Author Topic: glossy surface has substantially more drag than a matte one.  (Read 33190 times)

PonoBill

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Re: glossy surface has substantially more drag than a matte one.
« Reply #30 on: April 25, 2010, 09:59:21 AM »

Yes, lets all listen to Ponos rhetoric based on studying a web site instead of testimonials by persons with practical experience.   

Pono....give this stuff a chance.  You might wanna consider rubbing some [of this] magic fluid between your ears. ;)

So how did you decide that? I've been using Sailcoat and Hullcoat (and other brands of polishes and lubes) on my boat (a rasty old Aquarius 23) for as long as it's been available, which has to be more like 20 years. I confess I never thought of spraying dry lube on the hull, and I've never heard of people doing it, but I don't race boats.

I do race cars, and there's a new magic fluid every week. I am naturally skeptical

So if I rub some between my ears will it grow hair?
Foote 10'4X34", SIC 17.5 V1 hollow and an EPS one in Hood River. Foote 9'0" x 31", L41 8'8", 18' Speedboard, etc. etc.

watermelonman

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Re: glossy surface has substantially more drag than a matte one.
« Reply #31 on: April 25, 2010, 10:40:53 AM »
All of this banter back and forth was confusing me, so I found a paper by an MIT Hydrodynamics professor, who also races sailboats.  He discusses laminar flow, Reynolds numbers, boundary layer separation, viscosity, wet sanding, waxing, lubricants, the whole nine yards, and dispells many of the misconceptions.

BUT,  in the end, what he does on his boat is to use a progressive wet sanding, going from 200 to 600 grit paper, in one direction then 90 degrees to it, finishing with an orbital -  then he applies some sort of lubricant or wax!!! Now I'm really confused.  What he says is that the uniformity of the surface is what's important, not whether it's sanded, waxed, or lubed.  And he goes on to say,  that what REALLY, REALLY, matters is the sailing ability of the skipper.

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Re: glossy surface has substantially more drag than a matte one.
« Reply #32 on: April 25, 2010, 10:50:00 AM »
All of this banter back and forth was confusing me, so I found a paper by an MIT Hydrodynamics professor, who also races sailboats.  He discusses laminar flow, Reynolds numbers, boundary layer separation, viscosity, wet sanding, waxing, lubricants, the whole nine yards, and dispells many of the misconceptions.

BUT,  in the end, what he does on his boat is to use a progressive wet sanding, going from 200 to 600 grit paper, in one direction then 90 degrees to it, finishing with an orbital -  then he applies some sort of lubricant or wax!!! Now I'm really confused.  What he says is that the uniformity of the surface is what's important, not whether it's sanded, waxed, or lubed.  And he goes on to say,  that what REALLY, REALLY, matters is the sailing ability of the skipper.

If I were a sailboat racer and had the cred of an MIT prof, I would conclude by telling my competition that the key to going fast was stowing extra weight in the bow...and dragging a bucket  ;D


greatdane

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Re: glossy surface has substantially more drag than a matte one.
« Reply #33 on: April 25, 2010, 03:38:24 PM »
Try waxing the bottom of your board with a bar of soap..!
No BS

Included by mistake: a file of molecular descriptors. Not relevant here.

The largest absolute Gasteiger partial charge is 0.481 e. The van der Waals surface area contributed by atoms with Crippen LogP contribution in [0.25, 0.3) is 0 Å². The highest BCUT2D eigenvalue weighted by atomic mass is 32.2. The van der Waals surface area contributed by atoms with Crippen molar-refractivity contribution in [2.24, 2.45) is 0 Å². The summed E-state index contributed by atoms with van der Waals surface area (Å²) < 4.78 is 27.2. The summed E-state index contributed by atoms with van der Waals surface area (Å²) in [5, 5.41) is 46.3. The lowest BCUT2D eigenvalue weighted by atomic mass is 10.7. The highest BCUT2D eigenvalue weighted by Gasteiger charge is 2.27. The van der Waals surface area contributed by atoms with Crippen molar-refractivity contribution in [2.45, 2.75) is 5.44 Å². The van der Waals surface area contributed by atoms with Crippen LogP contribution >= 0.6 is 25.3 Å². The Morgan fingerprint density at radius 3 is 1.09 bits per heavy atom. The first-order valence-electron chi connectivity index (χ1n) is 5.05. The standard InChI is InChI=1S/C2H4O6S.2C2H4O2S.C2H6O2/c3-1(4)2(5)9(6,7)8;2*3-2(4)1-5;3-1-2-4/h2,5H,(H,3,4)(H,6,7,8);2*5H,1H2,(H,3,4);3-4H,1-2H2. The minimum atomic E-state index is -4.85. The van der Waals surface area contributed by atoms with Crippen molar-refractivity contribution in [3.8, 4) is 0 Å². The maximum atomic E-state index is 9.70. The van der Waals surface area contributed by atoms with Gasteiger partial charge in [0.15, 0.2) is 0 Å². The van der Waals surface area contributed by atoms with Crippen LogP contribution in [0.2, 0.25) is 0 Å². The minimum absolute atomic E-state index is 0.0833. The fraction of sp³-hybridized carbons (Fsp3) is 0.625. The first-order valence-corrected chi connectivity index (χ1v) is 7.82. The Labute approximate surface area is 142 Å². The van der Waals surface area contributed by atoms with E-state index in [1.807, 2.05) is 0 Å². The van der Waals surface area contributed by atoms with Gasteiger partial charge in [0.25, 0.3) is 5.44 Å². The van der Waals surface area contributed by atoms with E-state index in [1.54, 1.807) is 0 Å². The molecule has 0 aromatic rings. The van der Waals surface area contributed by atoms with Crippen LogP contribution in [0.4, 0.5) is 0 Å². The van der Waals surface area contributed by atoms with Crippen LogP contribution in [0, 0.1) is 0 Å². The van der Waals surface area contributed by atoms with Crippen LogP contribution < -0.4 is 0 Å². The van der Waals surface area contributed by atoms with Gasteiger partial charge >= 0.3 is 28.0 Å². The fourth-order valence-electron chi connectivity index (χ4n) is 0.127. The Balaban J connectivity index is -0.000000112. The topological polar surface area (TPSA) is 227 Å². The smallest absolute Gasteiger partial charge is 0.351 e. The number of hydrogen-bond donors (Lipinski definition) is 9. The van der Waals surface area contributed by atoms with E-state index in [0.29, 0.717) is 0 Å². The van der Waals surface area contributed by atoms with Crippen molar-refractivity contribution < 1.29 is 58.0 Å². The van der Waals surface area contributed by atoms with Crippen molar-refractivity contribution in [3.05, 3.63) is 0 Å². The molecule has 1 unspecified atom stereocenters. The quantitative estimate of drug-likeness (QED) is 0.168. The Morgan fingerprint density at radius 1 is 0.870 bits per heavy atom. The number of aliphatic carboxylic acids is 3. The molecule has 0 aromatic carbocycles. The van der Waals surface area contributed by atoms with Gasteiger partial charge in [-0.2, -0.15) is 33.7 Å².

Beau try it on with your fastest board with your GPS thingie..
only works for a short time .but you'll feel the difference..

That's funny you mention that Lee... we used to use soap when snowboard racing in warm, spring snow... super fast, but had to be re-applied every run.  We all know that soap breaks up the surface tension of water...  hmmm.

We use a special foam occasionally mixed with water for fire fighting... it breaks up the surface tension of the water so that the water can get into deep-seated fires... like tire piles and hay piles.  Hmmmm again.
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blueplanetsurf

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Re: glossy surface has substantially more drag than a matte one.
« Reply #34 on: November 17, 2010, 01:00:09 AM »
If you are into the science of water flowing over the hull, this is a great read:
http://www.eatonsurf.com/hullscience.pdf
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wasserdog

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Re: glossy surface has substantially more drag than a matte one.
« Reply #35 on: November 17, 2010, 08:46:04 AM »
Greg Liddle on the subject:

     "I suggest that the finish coated bottom be wet sanded with #320 or #400 wet/dry sandpaper. Use water and sand in same direction as the stringer from nose to tail, tail to nose, do the fins and rails too. You will notice that the water will stick to the wetsanded bottom and feel very different from the finish coated and polished bottom. To me, the result feels faster, more under control and more connected to the wave. You can try it on any board. Ride it glossed first, wet sand the bottom and try it again to feel the difference. The board can be freshened periodically in this way if it becomes dead and sluggish."

                                                             he dah man !!

SoCalSupper

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Re: glossy surface has substantially more drag than a matte one.
« Reply #36 on: November 17, 2010, 10:22:12 AM »
wow this is really interesting-never heard of this before-i rarely paddle race-mainly surf-bottom line if for me someone-will sanding the bottom of my Nectar make my board faster?-really?!-noticeably?!-im intrigued-love going fast on my SUP so if this works i may give it a try!
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WB

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Re: glossy surface has substantially more drag than a matte one.
« Reply #37 on: November 17, 2010, 01:07:14 PM »
I will forcibly restrain SoCal from sanding his custom 14'. My intervention will prevent the Hobie crew from putting a bounty out on his head.